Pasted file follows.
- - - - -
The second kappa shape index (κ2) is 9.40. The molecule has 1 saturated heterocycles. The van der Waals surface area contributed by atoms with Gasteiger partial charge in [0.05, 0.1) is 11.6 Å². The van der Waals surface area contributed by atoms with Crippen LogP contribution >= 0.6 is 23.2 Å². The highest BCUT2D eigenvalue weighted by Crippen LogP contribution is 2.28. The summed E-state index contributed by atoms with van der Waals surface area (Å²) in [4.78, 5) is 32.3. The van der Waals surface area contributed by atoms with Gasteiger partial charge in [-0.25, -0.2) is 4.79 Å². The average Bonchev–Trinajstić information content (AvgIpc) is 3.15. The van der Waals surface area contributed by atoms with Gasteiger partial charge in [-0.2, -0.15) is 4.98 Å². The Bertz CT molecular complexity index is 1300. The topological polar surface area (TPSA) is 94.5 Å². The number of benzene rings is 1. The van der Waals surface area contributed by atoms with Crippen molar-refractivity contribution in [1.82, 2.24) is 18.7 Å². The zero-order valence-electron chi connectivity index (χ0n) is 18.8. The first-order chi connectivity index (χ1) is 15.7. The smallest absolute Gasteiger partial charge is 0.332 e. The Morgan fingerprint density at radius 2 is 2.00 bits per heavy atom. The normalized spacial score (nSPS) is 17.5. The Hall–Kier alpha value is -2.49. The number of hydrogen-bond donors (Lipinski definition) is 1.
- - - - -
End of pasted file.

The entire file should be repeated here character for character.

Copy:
The second kappa shape index (κ2) is 9.40. The molecule has 1 saturated heterocycles. The van der Waals surface area contributed by atoms with Gasteiger partial charge in [0.05, 0.1) is 11.6 Å². The van der Waals surface area contributed by atoms with Crippen LogP contribution >= 0.6 is 23.2 Å². The highest BCUT2D eigenvalue weighted by Crippen LogP contribution is 2.28. The summed E-state index contributed by atoms with van der Waals surface area (Å²) in [4.78, 5) is 32.3. The van der Waals surface area contributed by atoms with Gasteiger partial charge in [-0.25, -0.2) is 4.79 Å². The average Bonchev–Trinajstić information content (AvgIpc) is 3.15. The van der Waals surface area contributed by atoms with Gasteiger partial charge in [-0.2, -0.15) is 4.98 Å². The Bertz CT molecular complexity index is 1300. The topological polar surface area (TPSA) is 94.5 Å². The number of benzene rings is 1. The van der Waals surface area contributed by atoms with Crippen molar-refractivity contribution in [1.82, 2.24) is 18.7 Å². The zero-order valence-electron chi connectivity index (χ0n) is 18.8. The first-order chi connectivity index (χ1) is 15.7. The smallest absolute Gasteiger partial charge is 0.332 e. The Morgan fingerprint density at radius 2 is 2.00 bits per heavy atom. The normalized spacial score (nSPS) is 17.5. The Hall–Kier alpha value is -2.49. The number of hydrogen-bond donors (Lipinski definition) is 1.